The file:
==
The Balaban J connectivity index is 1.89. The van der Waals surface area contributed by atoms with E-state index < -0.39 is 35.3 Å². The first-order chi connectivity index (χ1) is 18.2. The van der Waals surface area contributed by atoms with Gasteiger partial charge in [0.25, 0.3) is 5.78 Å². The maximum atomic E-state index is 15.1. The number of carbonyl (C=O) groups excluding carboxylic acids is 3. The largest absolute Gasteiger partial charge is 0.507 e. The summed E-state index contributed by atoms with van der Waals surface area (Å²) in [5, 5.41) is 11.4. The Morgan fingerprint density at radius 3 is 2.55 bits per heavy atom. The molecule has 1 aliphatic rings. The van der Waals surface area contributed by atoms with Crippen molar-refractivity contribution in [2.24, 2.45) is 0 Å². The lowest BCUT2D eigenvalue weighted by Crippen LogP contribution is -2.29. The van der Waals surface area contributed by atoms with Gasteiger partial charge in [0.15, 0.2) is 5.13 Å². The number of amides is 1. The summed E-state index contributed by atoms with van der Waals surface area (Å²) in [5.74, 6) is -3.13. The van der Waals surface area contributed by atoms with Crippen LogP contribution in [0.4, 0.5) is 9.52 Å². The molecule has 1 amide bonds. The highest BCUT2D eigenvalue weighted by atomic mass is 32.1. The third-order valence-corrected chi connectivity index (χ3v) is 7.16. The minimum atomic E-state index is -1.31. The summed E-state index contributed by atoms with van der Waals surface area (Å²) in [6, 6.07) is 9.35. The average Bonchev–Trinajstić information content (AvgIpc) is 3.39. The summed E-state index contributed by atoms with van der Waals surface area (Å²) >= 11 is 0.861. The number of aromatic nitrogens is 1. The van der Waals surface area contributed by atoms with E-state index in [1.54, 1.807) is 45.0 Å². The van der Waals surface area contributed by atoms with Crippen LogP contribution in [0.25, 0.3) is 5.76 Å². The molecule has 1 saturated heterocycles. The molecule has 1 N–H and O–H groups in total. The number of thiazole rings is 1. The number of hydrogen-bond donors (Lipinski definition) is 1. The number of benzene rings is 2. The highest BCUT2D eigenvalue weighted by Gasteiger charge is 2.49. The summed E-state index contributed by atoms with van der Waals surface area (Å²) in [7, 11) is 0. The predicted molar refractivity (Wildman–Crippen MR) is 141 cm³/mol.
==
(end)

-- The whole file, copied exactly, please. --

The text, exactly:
The Balaban J connectivity index is 1.89. The van der Waals surface area contributed by atoms with E-state index < -0.39 is 35.3 Å². The first-order chi connectivity index (χ1) is 18.2. The van der Waals surface area contributed by atoms with Gasteiger partial charge in [0.25, 0.3) is 5.78 Å². The maximum atomic E-state index is 15.1. The number of carbonyl (C=O) groups excluding carboxylic acids is 3. The largest absolute Gasteiger partial charge is 0.507 e. The summed E-state index contributed by atoms with van der Waals surface area (Å²) in [5, 5.41) is 11.4. The Morgan fingerprint density at radius 3 is 2.55 bits per heavy atom. The molecule has 1 aliphatic rings. The van der Waals surface area contributed by atoms with Crippen molar-refractivity contribution in [2.24, 2.45) is 0 Å². The lowest BCUT2D eigenvalue weighted by Crippen LogP contribution is -2.29. The van der Waals surface area contributed by atoms with Gasteiger partial charge in [0.15, 0.2) is 5.13 Å². The number of amides is 1. The summed E-state index contributed by atoms with van der Waals surface area (Å²) in [5.74, 6) is -3.13. The van der Waals surface area contributed by atoms with Crippen LogP contribution in [0.4, 0.5) is 9.52 Å². The molecule has 1 amide bonds. The highest BCUT2D eigenvalue weighted by atomic mass is 32.1. The third-order valence-corrected chi connectivity index (χ3v) is 7.16. The minimum atomic E-state index is -1.31. The summed E-state index contributed by atoms with van der Waals surface area (Å²) in [6, 6.07) is 9.35. The average Bonchev–Trinajstić information content (AvgIpc) is 3.39. The summed E-state index contributed by atoms with van der Waals surface area (Å²) >= 11 is 0.861. The number of aromatic nitrogens is 1. The van der Waals surface area contributed by atoms with E-state index in [1.54, 1.807) is 45.0 Å². The van der Waals surface area contributed by atoms with Crippen LogP contribution in [0.25, 0.3) is 5.76 Å². The molecule has 1 saturated heterocycles. The molecule has 1 N–H and O–H groups in total. The number of thiazole rings is 1. The number of hydrogen-bond donors (Lipinski definition) is 1. The number of benzene rings is 2. The highest BCUT2D eigenvalue weighted by Gasteiger charge is 2.49. The summed E-state index contributed by atoms with van der Waals surface area (Å²) in [7, 11) is 0. The predicted molar refractivity (Wildman–Crippen MR) is 141 cm³/mol.